February 8, 2002
The history of Dr. John-Paul Himka
Killam professor digs into history before it was history
Dr. John-Paul Himka says he is uncomfortable as historian. He considers himself to be more of an anti-historian. The 2001-2002 Killam Annual Professorship recipient would like to change the way we look at our past. "I feel the history we use, is just ammunition for arguments." Intending to become a Greek Orthodox priest, Himka began his studies at St. Basil's Seminary in Connecticut. Outside the seminary walls, however, the 1960s were in full swing. Himka left St. Basil's, went to Woodstock and discovered "there was just no way I could continue in that line of work." Instead he enrolled at university in his home state of Michigan.
Certain he wasn't meant to be a priest, Himka didn't immediately know what direction he wanted to take. The experimental mood of the decade had influenced programming at the University of Michigan: the school offered a degree in 'cultural studies.' "You could study whatever the heck you wanted and get a degree," said Himka. "This was made for people who wanted to play the sitar and weave baskets." He enrolled but instead of taking 'Working with Rattan 101' Himka shocked the academic staff by studying Byzantine Greek. His professors insisted he get a "real" degree, so they devised a topic: Byzantine Slavonic Studies. "I have always liked languages, the relationships between languages, it's a natural interest of mine," said Himka, who can read 14 tongues. (The always-modest professor is quick to add that some are rustier than others: "I have to look a lot of words up in the dictionary.") Despite his obvious aptitude for the mechanics of language Himka turned his back on Linguistics. During the 1960s, Noam Chomsky was the darling of the linguistics world. "At that time I was too theoretically na´ve to be able to understand him and thought: 'if this is what linguistics is about I can't do it.' " So, at a professor's prompting, Himka moved into graduate work in history.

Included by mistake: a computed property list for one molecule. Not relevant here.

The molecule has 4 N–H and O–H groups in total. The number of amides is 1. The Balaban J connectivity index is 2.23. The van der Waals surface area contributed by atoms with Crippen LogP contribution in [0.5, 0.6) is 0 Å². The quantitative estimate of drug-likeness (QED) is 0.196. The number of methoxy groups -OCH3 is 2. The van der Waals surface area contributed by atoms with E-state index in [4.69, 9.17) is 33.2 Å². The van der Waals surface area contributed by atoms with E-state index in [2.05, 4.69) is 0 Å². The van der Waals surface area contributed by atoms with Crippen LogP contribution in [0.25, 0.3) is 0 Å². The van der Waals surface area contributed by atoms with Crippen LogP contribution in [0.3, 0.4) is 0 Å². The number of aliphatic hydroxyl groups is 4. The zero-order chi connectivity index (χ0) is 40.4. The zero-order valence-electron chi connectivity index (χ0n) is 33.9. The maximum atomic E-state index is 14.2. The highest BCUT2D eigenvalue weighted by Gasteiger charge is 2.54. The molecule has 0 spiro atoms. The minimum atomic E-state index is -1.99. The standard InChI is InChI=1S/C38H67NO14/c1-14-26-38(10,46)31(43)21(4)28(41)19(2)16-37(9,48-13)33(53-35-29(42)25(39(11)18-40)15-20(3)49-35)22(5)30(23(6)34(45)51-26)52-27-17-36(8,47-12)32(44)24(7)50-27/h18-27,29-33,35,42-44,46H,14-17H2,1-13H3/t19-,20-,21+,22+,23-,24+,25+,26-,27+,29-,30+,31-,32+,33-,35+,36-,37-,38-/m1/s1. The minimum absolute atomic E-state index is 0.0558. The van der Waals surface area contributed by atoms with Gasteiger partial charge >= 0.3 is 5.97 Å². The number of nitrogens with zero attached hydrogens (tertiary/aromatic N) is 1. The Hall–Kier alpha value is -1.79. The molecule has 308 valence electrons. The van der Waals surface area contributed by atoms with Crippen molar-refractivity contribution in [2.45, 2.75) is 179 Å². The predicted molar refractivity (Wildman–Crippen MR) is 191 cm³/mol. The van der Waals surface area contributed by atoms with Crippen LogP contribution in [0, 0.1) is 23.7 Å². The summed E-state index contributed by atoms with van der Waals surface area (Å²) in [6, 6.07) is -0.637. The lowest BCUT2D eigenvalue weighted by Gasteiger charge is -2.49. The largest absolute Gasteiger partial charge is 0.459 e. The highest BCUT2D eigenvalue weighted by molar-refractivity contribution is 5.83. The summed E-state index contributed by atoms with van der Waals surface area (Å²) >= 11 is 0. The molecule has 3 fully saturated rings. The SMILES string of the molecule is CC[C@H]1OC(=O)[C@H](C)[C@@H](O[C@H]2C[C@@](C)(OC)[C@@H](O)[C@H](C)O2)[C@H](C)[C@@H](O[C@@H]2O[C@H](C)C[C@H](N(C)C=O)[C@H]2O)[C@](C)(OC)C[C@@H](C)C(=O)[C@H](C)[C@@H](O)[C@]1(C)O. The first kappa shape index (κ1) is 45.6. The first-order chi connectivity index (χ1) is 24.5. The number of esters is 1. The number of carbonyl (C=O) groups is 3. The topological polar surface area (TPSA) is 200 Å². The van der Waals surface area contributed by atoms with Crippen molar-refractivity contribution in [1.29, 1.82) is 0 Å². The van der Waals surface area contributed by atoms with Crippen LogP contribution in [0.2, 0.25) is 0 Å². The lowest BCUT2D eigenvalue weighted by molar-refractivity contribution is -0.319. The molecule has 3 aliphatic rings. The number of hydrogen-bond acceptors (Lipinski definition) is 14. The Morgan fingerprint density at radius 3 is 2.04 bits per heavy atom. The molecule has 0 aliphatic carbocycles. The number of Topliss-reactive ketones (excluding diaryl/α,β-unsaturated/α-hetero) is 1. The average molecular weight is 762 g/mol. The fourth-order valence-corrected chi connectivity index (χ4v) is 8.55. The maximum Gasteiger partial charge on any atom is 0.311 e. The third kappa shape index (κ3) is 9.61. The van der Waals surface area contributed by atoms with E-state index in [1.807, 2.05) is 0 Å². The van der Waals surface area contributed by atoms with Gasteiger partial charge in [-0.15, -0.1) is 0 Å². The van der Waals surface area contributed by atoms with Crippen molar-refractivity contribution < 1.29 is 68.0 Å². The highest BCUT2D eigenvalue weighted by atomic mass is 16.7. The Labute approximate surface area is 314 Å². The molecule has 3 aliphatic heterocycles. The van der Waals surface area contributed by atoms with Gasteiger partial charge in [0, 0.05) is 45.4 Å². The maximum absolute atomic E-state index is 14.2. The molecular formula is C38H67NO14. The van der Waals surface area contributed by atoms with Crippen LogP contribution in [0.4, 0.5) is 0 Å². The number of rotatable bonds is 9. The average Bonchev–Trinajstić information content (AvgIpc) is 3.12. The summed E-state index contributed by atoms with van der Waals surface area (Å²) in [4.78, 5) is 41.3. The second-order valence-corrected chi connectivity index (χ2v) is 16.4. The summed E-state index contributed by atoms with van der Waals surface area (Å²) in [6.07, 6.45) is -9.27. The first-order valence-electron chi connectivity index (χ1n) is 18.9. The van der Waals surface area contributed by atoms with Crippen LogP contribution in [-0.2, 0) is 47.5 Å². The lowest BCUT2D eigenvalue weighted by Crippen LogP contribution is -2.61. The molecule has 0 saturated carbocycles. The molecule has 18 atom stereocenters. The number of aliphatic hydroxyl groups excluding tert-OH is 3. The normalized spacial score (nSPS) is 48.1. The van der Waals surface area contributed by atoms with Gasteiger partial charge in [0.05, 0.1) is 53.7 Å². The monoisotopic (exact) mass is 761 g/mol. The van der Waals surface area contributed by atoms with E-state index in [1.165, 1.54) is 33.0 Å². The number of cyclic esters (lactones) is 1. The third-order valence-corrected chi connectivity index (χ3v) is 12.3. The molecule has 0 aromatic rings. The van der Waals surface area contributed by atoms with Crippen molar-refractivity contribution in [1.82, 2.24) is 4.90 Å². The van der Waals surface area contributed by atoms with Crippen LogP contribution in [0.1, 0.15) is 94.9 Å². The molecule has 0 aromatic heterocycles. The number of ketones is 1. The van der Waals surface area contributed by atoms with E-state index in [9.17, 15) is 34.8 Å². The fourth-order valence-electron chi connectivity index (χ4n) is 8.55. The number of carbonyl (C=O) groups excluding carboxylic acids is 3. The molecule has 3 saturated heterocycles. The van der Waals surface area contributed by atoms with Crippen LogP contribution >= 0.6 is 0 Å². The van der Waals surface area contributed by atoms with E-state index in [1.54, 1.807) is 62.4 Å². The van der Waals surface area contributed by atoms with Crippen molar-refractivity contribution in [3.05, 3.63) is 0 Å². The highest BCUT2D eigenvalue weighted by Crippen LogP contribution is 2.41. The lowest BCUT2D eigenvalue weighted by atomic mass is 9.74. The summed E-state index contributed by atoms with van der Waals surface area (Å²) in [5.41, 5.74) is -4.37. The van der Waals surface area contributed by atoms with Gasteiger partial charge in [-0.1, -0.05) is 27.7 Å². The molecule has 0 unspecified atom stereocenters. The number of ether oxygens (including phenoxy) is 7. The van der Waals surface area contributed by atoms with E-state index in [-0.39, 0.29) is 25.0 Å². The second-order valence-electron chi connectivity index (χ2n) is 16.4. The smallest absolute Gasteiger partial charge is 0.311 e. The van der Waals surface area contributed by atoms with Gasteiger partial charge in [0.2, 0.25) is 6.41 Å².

Graduate Studies was a new concept for Himka, but as soon as a friend explained that he could get scholarships to study whatever he wanted, Himka was hooked. "I said 'do you mean they pay you to read this stuff? I would do it for free!' " He also discovered he has a propensity for history. "I have a naturally historical mind. I always order things chronologically." Himka went on to complete his PhD in History in 1977.
Initially he focused on nineteenth and twentieth century social history in Galicia, a formerly autonomous region in Western Ukraine. 1988, however, marked the 1,000-year anniversary of the conversion of the Ukraine to Christianity, and Himka found his interest shifting to the Greek Catholic Church and its importance in the development of Ukrainian nationalism. "I was interested in the question of nationalism and how it reconstructs the past. That led me to wonder what the past must have looked like before it was 'nationalist' history." Himka explains that "nationalist history is a codified paradigm of the past." For example, a group builds a national history by finding elements within its culture which convey "the spirit of the nation" such as national dances, national dress, traditional foods, a coat of arms; selecting symbols from the past to explain the present. "Once you're into that series of events you look at the past through that prism," said Himka.